(Passages from the book by J. Steven Wilkins)

Fredericksburg: Page 212

During the (Union) assault, Lee turned to Longstreet and said with a mixture of satisfaction and sadness, “It is well that war is so terrible! We should grow too fond of it!”

The battle of Fredericksburg was actually two battles fought three miles apart: one in Jackson’s sector, and the other in Longstreet’s. Both battles proved disastrous for the Federals. Union Capt. Abner Small conceded, “There had been two battles, and we knew that both had been lost.”

Jackson tried to counterattack later in the day, but given the strength of the Union artillery and the disorganization that came with battle, it proved to be impossible. News of the wounding of Maxcy Gregg weighed heavily upon him, however, and around 4:00 a.m. the next morning Jackson visited Gregg at the Thomas Yerby home. Gregg was in great pain but conscious, and when he saw Jackson, he tried to apologize for a previous disagreement.

Jackson took the general’s hand and said, “The doctor tells me that you have not long to live. Let me ask you to dismiss this matter from your mind and turn your thoughts to God and to the world to which you go.”

Gregg’s eyes filled with tears. “I thank you. I thank you very much,” he replied.

Jackson, Hunter McGuire, and James Smith rode silently to their camp. When they arrived, Jackson paused to look up at the sky and exclaimed, “How horrible is war!” McGuire responded, “Horrible, yes, but we have been invaded. What can we do?”

Immediately Jackson responded, “Kill them, sir! Kill every man!”

Christianity: Pages 269-271

Jackson’s unwavering faith in the promises of God, particularly in the verse that dominated so much of his thinking (Romans 8:28), upheld and supported him in the dark times of sorrow. He once wrote to his sister, Laura, “However dark the night, I am cheered with an anticipated glorious morrow … No earthly calamity can shake my hope in the future so long as God is my friend.” The General understood his weakness and thus had great strength.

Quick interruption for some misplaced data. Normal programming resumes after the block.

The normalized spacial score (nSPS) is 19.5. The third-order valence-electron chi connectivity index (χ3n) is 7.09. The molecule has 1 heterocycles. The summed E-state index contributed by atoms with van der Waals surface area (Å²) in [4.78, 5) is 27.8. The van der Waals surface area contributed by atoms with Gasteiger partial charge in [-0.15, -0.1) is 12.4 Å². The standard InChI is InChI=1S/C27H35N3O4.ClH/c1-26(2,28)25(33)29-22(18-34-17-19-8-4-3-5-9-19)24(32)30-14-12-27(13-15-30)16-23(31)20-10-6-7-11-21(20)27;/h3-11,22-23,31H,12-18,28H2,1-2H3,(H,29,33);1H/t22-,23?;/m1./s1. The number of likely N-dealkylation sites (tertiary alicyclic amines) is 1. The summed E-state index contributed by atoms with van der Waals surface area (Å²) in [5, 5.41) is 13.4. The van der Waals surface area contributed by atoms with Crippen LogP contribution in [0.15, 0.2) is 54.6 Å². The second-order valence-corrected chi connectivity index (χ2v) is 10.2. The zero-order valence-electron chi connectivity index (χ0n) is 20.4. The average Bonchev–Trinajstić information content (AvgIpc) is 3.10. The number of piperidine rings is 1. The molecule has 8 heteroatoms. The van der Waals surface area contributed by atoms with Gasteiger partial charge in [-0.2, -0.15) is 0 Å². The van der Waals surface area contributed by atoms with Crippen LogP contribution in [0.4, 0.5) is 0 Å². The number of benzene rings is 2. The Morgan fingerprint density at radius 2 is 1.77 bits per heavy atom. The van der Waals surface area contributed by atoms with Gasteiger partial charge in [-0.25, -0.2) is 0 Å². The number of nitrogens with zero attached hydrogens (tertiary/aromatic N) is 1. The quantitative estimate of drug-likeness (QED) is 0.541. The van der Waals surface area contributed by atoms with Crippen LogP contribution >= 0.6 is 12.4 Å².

Interestingly, Jackson’s understanding of Christianity saw the necessity for applying one’s faith far beyond the individual. Christianity was never to be confined to individual morals and theology, but being the truth, faith should permeate the entire society. His was preeminently a public religion. Jackson believed that the nation ought to conform itself as closely as possible to the Bible. The laws of the land ought to reflect submission to “God’s revealed truth.” It is righteousness that exalts a nation (Proverbs 14:34). Thus it was his concern to strictly enforce observance of the Sabbath. Just before the battle of Fredericksburg, he wrote to Alexander R. Boteler in Richmond and mentioned his keen interest in the repeal of laws that required the mail to be transported on Sundays. Jackson believed that this should be done without debate. “I do not see how a nation that thus arrays itself, by such a law, against God’s holy day can expect to escape His wrath. The punishment of national sins must be confined to the world because there are no nationalities beyond the grave.”

It is as essential for nations to acknowledge the rule of God as it is for individuals. No neutrality is possible.

God deals with communities as well as individuals, and all governments must remember this if they would desire prosperity and blessings. “Let our Government acknowledge the God of the Bible as its God and we may soon expect to be a free and happy people.” He was quite concerned over the view that spread in the nineteenth century of the separation of church and state. It was becoming obvious to Jackson that this theory went far beyond the original intentions of the Founding Fathers, being interpreted to mean that the state had no obligation to honor God at all. This was alarming to him.

“It appears to me that extremes are to be avoided: and it also appears to me that the old United States occupied an extreme position in the means it took to prevent the union of Church and State. We call ourselves a Christian people; and it seems to me that our Government may be of the same character, without connecting itself with an established Church. It does appear to me that as our President, our Congress, and our people have thanked God for victories, and prayed to Him for additional ones, and He has answered such prayers, and gives us a Government, it is gross ingratitude not to acknowledge Him in the gift. Let the framework of our Government show that we are not ungrateful to Him.”

(The above is from the June 2009 Newsletter of the General Robert A. Toombs Camp # 932, SCV)

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